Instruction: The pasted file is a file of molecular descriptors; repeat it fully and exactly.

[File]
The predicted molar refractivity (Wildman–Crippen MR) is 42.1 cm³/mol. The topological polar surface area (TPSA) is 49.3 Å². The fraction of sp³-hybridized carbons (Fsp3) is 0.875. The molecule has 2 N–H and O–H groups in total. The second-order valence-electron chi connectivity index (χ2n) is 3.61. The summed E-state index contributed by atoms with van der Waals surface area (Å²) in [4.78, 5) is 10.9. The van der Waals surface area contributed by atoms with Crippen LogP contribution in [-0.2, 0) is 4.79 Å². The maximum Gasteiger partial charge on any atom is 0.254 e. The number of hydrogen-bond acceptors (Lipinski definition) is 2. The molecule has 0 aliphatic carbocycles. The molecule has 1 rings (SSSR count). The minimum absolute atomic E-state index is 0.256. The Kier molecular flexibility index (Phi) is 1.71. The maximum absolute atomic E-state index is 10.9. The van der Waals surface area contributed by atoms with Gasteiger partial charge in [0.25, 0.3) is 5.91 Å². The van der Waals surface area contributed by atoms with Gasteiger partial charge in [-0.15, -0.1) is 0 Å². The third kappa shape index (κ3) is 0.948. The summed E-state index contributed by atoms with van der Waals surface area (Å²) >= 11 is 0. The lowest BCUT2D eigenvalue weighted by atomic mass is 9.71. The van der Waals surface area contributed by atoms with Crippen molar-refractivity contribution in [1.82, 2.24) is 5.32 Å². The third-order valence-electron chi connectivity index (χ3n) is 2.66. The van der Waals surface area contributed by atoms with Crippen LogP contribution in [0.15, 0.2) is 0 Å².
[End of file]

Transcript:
The predicted molar refractivity (Wildman–Crippen MR) is 42.1 cm³/mol. The topological polar surface area (TPSA) is 49.3 Å². The fraction of sp³-hybridized carbons (Fsp3) is 0.875. The molecule has 2 N–H and O–H groups in total. The second-order valence-electron chi connectivity index (χ2n) is 3.61. The summed E-state index contributed by atoms with van der Waals surface area (Å²) in [4.78, 5) is 10.9. The van der Waals surface area contributed by atoms with Crippen LogP contribution in [-0.2, 0) is 4.79 Å². The maximum Gasteiger partial charge on any atom is 0.254 e. The number of hydrogen-bond acceptors (Lipinski definition) is 2. The molecule has 0 aliphatic carbocycles. The molecule has 1 rings (SSSR count). The minimum absolute atomic E-state index is 0.256. The Kier molecular flexibility index (Phi) is 1.71. The maximum absolute atomic E-state index is 10.9. The van der Waals surface area contributed by atoms with Gasteiger partial charge in [0.25, 0.3) is 5.91 Å². The van der Waals surface area contributed by atoms with Gasteiger partial charge in [-0.15, -0.1) is 0 Å². The third kappa shape index (κ3) is 0.948. The summed E-state index contributed by atoms with van der Waals surface area (Å²) >= 11 is 0. The lowest BCUT2D eigenvalue weighted by atomic mass is 9.71. The van der Waals surface area contributed by atoms with Crippen molar-refractivity contribution in [1.82, 2.24) is 5.32 Å². The third-order valence-electron chi connectivity index (χ3n) is 2.66. The van der Waals surface area contributed by atoms with Crippen LogP contribution in [0.15, 0.2) is 0 Å².